In the News: Does Poor Nutrition Lead to 50% of Deaths in VT?
Addison County Relocalization Network (ACORN) recently announced the launch of their county’s first Food Farmacy program. This program partners with the Vermont Department of Health to integrate food access, healthy food, and health care. It’s part of a growing number of projects in Vermont and across the country working at this important intersection.
One element of the press release caught our eye, the claim that “. . . over 50% of deaths in Vermont result from food and nutrition related illnesses.”
The spoiler here is that the statistic isn’t correct. But exploring its origins is useful and interesting, so we’re happy for the excuse to do so. (And also, ACORN, many apologies for focusing on this one item - everyone should also read the other parts of the press release because it’s a great program).
The global connection between diet and death makes a lot of headlines. Here’s a round up of a flurry from this spring, when a new study linked poor diet to 20% of deaths worldwide. Also in the news is the trend towards overweight / obesity coexisting with undernutrition and lack of access to adequate nutritious food. The World Health Organization tracks these trends here.
None of that adds up to 50% of deaths in Vermont resulting from food and nutrition related illnesses. This statistic traces back to the 3-4-50 campaign from the Vermont Department of Health (VDH), designed to raise awareness of how we can prevent chronic disease.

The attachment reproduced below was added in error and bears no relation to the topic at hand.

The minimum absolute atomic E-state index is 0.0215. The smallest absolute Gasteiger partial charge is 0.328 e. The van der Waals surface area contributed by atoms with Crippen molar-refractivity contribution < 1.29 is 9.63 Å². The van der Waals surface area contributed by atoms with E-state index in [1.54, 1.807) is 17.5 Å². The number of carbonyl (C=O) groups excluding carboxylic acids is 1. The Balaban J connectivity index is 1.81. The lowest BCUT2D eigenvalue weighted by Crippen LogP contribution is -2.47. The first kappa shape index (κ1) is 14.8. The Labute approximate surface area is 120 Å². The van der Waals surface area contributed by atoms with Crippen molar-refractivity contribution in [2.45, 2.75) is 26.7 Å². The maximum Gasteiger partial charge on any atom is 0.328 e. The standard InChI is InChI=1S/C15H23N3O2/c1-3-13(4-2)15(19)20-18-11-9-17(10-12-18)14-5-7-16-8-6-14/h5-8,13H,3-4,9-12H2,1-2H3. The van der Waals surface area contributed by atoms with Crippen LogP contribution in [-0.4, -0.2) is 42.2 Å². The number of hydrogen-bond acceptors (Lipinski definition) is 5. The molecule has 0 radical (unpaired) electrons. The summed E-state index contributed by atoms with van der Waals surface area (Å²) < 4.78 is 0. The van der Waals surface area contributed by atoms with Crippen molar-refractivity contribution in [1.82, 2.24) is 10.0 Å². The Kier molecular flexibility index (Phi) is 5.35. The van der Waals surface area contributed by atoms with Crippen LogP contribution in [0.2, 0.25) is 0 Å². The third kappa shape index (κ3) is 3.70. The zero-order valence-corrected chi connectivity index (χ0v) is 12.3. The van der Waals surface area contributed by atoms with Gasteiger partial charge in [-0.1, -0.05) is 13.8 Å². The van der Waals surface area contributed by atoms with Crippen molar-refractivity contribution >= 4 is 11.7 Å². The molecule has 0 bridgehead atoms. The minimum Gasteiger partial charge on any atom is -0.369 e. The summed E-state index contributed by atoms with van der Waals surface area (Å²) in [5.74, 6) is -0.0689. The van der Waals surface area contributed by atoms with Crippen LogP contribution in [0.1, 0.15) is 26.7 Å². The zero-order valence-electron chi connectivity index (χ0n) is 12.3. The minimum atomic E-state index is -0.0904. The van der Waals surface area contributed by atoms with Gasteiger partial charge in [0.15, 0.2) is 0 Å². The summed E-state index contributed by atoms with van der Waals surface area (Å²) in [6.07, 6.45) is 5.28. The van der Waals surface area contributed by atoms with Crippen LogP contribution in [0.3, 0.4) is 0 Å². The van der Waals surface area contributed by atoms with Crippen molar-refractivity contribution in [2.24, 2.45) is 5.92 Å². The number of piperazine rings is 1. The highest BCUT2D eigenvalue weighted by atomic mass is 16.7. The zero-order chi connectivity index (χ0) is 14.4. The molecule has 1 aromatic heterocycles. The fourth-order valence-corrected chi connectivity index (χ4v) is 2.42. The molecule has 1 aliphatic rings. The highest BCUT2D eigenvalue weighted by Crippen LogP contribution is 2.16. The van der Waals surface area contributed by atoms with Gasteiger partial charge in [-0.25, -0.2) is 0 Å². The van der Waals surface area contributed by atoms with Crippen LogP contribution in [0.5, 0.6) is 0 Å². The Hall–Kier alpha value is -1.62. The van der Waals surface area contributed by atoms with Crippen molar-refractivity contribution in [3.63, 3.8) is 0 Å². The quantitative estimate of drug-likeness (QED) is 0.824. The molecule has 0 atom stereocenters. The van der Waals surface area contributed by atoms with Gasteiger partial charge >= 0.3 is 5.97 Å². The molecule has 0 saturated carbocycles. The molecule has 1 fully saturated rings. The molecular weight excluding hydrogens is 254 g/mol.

3-4-50 = Three behaviors (smoking, poor nutrition, lack of exercise) contribute to four diseases (cancer, heart disease and stroke, type two diabetes, and lung diseases) that account for 50% of deaths in Vermont.
The math here isn’t absolute. For example, in Heart Disease which is the leading cause of death in Vermont according to the CDC, a lot of factors come into play - genes chief among them. According to VDH about half of Vermonters diagnosed with heart disease have at least one of the three main risk factors - high blood pressure, high cholesterol, or smoking. High blood pressure and high cholesterol are often rooted in diet but don’t belong exclusively in that domain. You can begin to tease out the different elements, and how Vermont’s doing at addressing the risk factors, through the VDH performance scorecard system.
There’s also a 3-4-50 scorecard where the public can see how Vermont is addressing those 3 behaviors that increase risk of serious disease. Move the slider up top to unlock a lot of information about trends, data sources, and programs addressing each of the goals. It even includes details on goals like eating 5 servings of fruits and vegetables a day (79% of Vermont adults do NOT eat those servings) or number of municipal strategies completed to increase access to healthy food (105).
So no, poor nutrition doesn’t account for 50% of deaths in Vermont. But nutrition is a crucial part of strong public health, something recognized and monitored by VDH. Learn more at http://www.healthvermont.gov/3-4-50